The four types of photographic fraud perpetrated by Reuters photographers and editors are:



1. Digitally manipulating images after the photographs have been taken.


2. Photographing scenes staged by Hezbollah and presenting the images as if they were of authentic spontaneous news events.

3. Photographers themselves staging scenes or moving objects, and presenting photos of the set-ups as if they were naturally occurring.

4. Giving false or misleading captions to otherwise real photos that were taken at a different time or place.

via zombietime.com

Ben Curtis alludes that fake MSM photos were the Neo Cons fault

January 5, 2010

so it’s the perception that caused you to exploit the viewer with posed and digitally edited photographs? a Fool Born Every Minute:


BEN CURTIS: Maybe it always was. I myself get all my news from the Internet — primarily the AP wire. I don’t watch much TV, I don’t have access to a wide range of English language papers, so I get most of my news from the Internet. Now, when you get news from the Internet, and especially if you’re getting it from blogs, you can really fine-tune the range of opinions that you receive on a daily basis, and you can fine-tune it to just those opinions that conform to your opinion.
so it’s OK for Ben to use the internet to communicate with his radical element, but he is threatened by those Neo-Con blogs

BEN CURTIS: And when you understand how people who work for the media work and the difficulties they have there is a lot of mundane reasons why things happen — light, dust, cameras, trying to compress everything into one image. If the public understood more about the process, then perhaps there’d be less suspicion of it, although I suspect that’s probably not the case.

but when people do try to understand the process (like on blogs) then you are suspect of that? don’t you think that statement is a bit arrogant Ben? Assuming that it isn’t your fault that your media is abused in the media it is presented in, it is irresponsible and exploitative to not present the context or to make motions to clarify. Ben would have his audience believe the photographer has no intent in taking a picture of a toy in the scene of destruction. Then why was the technique used repeatedly?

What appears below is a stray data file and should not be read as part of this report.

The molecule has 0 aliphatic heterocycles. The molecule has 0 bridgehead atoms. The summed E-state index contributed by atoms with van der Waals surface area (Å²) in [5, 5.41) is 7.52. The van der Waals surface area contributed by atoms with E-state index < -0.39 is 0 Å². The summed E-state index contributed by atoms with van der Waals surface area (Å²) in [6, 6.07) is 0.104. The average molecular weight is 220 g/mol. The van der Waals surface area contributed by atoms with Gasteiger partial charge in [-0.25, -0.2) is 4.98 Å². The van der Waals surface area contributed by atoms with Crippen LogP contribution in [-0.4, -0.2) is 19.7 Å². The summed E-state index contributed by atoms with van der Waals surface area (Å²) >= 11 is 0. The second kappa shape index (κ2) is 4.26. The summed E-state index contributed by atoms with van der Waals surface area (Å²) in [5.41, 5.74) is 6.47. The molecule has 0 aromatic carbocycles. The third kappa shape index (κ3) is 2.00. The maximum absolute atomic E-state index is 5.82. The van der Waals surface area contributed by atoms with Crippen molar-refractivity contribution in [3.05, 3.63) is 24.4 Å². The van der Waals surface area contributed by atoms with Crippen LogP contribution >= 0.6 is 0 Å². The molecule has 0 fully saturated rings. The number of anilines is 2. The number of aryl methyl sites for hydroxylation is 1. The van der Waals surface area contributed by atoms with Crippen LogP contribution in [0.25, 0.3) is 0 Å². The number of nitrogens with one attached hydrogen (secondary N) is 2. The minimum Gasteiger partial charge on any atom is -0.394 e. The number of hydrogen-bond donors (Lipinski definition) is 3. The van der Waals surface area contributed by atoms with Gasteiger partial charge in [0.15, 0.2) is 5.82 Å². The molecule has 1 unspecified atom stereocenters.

It’s important to understand that there is not just a single fraudulent Reuters photograph, nor even only one kind of fraudulent photograph. There are in fact dozens of photographs whose authenticity has been questioned, and they fall into four distinct categories.

The four types of photographic fraud perpetrated by Reuters photographers and editors are:



1. Digitally manipulating images after the photographs have been taken.


2. Photographing scenes staged by Hezbollah and presenting the images as if they were of authentic spontaneous news events.

3. Photographers themselves staging scenes or moving objects, and presenting photos of the set-ups as if they were naturally occurring.

4. Giving false or misleading captions to otherwise real photos that were taken at a different time or place.

via zombietime.com